Ron Arad, an Israeli Air Force navigator, was taken captive in Lebanon by Shi’a forces in 1986.
By Lauren Marcus, World Israel News
In a speech opening the first session of the Knesset since its summer recess, Prime Minister Naftali Bennett revealed that Israel’s Mossad intelligence agency had recently embarked on a mission to determine the whereabouts and fate of a long-missing Israeli soldier.
“Last month, Mossad agents, men and women, embarked on a complex, wide-ranging and daring operation to find the remains and whereabouts of Ron Arad,” said the premier.
Arad, an Israeli Air Force navigator who was taken captive in Lebanon by Shi’a forces in 1986, has not been heard from since 1988.
A report from the Mossad and the IDF, which was released in 2016, indicated that Arad had likely perished then.
Bennett declined to elaborate on the mission or its findings, saying “that is all that can be said at the moment.”
He lauded Israel’s security agencies and the IDF for their “outstanding collaboration” in the operation.
“Redeeming prisoners is a Jewish value that became one of the most sacred values of the State of Israel. This is the kind of thing that seems strange, perhaps a little out of proportion, to those who look at the State of Israel from the outside, but this is what defines us and sets us apart.””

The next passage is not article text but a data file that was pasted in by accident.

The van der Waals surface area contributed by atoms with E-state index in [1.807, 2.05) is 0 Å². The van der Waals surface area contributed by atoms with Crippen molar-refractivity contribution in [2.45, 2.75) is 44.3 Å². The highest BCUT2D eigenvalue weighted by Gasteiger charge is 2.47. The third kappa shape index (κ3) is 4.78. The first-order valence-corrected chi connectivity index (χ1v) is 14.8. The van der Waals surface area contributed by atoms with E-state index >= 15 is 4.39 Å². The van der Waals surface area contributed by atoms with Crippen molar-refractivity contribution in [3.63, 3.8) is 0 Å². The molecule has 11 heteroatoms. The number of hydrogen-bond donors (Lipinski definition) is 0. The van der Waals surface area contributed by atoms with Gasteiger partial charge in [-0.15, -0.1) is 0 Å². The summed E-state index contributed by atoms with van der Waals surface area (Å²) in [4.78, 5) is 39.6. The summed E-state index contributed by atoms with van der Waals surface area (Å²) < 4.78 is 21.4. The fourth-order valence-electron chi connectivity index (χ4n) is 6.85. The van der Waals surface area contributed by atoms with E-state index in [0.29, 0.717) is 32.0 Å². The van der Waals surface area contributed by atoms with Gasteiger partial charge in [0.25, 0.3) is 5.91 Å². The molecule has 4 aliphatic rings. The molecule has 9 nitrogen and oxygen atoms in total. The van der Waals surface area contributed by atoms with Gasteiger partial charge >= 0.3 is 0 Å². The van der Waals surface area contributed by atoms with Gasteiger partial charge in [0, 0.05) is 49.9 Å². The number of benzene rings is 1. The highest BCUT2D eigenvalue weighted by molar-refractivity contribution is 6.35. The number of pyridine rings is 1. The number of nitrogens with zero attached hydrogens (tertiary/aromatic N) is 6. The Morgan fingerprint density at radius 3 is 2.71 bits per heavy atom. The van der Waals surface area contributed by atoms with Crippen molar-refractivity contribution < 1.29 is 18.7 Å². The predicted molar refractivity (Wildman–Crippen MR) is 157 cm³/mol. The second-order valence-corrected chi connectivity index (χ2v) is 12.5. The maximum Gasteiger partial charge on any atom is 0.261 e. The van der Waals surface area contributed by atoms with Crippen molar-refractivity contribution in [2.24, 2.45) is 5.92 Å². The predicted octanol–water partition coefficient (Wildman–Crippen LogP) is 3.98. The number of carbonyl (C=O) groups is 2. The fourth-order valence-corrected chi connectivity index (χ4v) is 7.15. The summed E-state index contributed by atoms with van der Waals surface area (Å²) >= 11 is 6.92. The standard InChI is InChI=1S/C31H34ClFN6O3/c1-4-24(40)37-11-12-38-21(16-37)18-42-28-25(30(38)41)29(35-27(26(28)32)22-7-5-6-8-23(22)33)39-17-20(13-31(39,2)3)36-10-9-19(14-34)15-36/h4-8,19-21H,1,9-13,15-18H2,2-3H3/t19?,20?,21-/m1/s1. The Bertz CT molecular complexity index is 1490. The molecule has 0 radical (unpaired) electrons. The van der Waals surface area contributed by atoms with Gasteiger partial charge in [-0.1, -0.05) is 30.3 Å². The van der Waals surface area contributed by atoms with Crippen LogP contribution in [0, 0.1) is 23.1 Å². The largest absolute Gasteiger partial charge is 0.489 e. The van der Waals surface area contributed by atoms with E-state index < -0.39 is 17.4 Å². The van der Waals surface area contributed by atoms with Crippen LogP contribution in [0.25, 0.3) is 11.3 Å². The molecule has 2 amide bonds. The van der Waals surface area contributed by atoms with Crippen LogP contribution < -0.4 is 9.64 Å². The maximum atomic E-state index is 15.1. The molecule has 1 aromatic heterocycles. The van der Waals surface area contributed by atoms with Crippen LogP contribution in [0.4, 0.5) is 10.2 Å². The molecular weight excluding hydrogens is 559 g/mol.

Arad’s family told Channel 12 News that they “continue to hope that maybe one day we will know what was Ron’s fate.”
Much like his first speech after becoming prime minister, Bennett’s remarks were met with jeers, heckling, and booing.
President Isaac Herzog chided lawmakers and called for decorum.
“The day-to-day clashes in this…style, the bluntness – that’s what our kids are seeing,” he said.
“[We] must find a way to return to a respectful discourse between the coalition and the opposition, and between the opposition and the coalition.”
Bennett blamed criticism of his government on the previous Netanyahu administration.
“This government was sworn in 113 days ago. These have been days full of work. Many of the country’s areas of activity were covered in a layer of dust, neglect,” charged Bennett.
“Two years of inaction, of procrastination and stagnation – from the Iranian nuclear program, through housing prices to endless traffic jams. Everything was neglected while we were busy with four elections and one pandemic.”